Saturday, March 04, 2006

What's Going On in Pakistan?

Weekend Edition
February 25 / 26, 2006

It's About More Than Cartoons

What's Going On in Pakistan?

Lahore, Pakistan.

Major cities in Pakistan have been in flames, several individuals have died, and damage to property is estimated to be in millions of dollars. These are among the worst riots in Pakistan's history.

Unrest of any significant magnitude always appears inevitable once it has occurred. Succumbing to such a temptation is virtually unavoidable when a certain constellation of forces and alliances provide easy targets. The ruler of Pakistan is General Pervaiz Musharraf, who manages to coop most powers of government (but allows freedom of press); he supports President George Bush's War on Terror with considerable enthusiasm, and that both keeps him in power and undermines his domestic support. The popularity of Islam-pasand (those of like Islam) groups has increased, and two provincial governments are headed by Islamic parties. American bombing of a village without consultation with Pakistan's government killed several civilians, and strong demands by a variety of political parties did not produce any regret on the part of the United States or even a promise that such violation of sovereignty in the future will not occur.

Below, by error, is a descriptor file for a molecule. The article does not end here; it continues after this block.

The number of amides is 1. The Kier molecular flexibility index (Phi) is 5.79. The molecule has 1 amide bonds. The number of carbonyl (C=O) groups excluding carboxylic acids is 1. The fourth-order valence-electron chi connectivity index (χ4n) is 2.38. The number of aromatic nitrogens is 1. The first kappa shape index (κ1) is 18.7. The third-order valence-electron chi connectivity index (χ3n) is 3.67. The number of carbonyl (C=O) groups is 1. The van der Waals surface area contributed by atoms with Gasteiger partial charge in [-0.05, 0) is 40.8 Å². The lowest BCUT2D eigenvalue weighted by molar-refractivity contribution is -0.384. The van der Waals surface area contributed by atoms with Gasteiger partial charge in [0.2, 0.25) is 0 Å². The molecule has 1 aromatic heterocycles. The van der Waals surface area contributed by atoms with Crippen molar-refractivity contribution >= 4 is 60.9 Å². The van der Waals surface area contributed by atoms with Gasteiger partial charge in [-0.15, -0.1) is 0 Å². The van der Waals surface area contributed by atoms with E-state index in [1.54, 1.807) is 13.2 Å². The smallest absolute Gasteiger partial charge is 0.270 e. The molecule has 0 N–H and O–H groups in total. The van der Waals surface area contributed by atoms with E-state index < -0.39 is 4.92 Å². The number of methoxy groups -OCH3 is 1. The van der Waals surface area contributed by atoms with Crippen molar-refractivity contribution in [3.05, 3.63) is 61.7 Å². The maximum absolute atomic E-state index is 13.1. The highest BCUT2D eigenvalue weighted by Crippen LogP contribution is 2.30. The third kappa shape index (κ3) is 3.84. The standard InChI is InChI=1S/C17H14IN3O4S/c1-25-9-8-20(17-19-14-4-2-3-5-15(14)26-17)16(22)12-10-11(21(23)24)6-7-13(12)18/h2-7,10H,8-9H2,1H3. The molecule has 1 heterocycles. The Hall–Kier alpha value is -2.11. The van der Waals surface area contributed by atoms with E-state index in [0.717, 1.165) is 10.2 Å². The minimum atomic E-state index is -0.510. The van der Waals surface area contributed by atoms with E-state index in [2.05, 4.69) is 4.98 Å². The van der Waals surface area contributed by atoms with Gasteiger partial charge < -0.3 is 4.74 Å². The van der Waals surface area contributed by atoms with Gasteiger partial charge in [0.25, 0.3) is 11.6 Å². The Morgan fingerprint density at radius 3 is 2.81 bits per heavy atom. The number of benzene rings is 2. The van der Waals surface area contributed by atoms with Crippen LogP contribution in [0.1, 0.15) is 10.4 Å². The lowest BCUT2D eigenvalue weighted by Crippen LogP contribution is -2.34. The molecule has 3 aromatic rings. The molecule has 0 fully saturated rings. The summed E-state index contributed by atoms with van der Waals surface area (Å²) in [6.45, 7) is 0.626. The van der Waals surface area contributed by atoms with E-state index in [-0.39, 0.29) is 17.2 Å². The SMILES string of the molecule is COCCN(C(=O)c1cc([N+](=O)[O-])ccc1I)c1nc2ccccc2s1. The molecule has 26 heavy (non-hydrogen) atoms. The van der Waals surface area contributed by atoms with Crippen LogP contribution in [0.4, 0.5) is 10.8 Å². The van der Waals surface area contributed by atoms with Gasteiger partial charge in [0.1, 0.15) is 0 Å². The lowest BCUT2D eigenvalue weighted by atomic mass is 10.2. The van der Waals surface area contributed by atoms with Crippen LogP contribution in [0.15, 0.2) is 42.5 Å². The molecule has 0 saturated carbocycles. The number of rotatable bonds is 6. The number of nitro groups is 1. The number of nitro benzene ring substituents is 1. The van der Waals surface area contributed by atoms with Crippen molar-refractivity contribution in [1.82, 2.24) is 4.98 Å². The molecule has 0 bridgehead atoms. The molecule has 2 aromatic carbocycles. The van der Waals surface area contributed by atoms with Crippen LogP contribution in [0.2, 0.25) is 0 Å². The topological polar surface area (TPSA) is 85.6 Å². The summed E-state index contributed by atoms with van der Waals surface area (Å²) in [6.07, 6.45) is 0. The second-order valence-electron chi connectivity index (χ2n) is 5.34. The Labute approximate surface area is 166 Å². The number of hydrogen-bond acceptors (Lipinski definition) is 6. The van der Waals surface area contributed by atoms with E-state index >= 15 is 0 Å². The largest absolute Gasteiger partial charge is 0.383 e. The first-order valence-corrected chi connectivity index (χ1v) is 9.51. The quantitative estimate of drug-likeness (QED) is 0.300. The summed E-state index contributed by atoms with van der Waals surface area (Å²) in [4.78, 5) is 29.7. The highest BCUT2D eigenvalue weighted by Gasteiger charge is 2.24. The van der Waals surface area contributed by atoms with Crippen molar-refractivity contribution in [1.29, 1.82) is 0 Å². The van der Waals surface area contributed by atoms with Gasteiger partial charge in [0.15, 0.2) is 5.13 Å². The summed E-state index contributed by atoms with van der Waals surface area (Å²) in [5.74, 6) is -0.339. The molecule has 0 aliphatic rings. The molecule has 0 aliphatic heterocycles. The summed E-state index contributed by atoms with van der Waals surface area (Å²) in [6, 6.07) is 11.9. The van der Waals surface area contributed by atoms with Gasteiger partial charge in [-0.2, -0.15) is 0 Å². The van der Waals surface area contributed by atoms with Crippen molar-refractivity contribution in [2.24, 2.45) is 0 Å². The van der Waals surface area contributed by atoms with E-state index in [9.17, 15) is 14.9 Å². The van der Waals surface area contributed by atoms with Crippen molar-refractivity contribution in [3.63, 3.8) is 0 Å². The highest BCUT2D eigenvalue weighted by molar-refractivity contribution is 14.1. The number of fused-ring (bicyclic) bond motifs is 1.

The drama unfolding in Pakistan in the last week may be divided into four parts: the Danish cartoons and their analysis, response to them in Pakistan, explanations, and the future prospects.

Analysis of Danish Cartoons.

The demonstrators on February 14 took to the streets in all the major cities of Pakistan to protest the publications of cartoons that Muslims all over the world find deeply offensive. These cartoons appeared first in a newspaper in Denmark and then in several other European countries. The events that they unleashed in Europe and Pakistan flowed from inertia and arrogance, together they reduced the willingness of the major players, first, to anticipate, and, then, to adequately respond.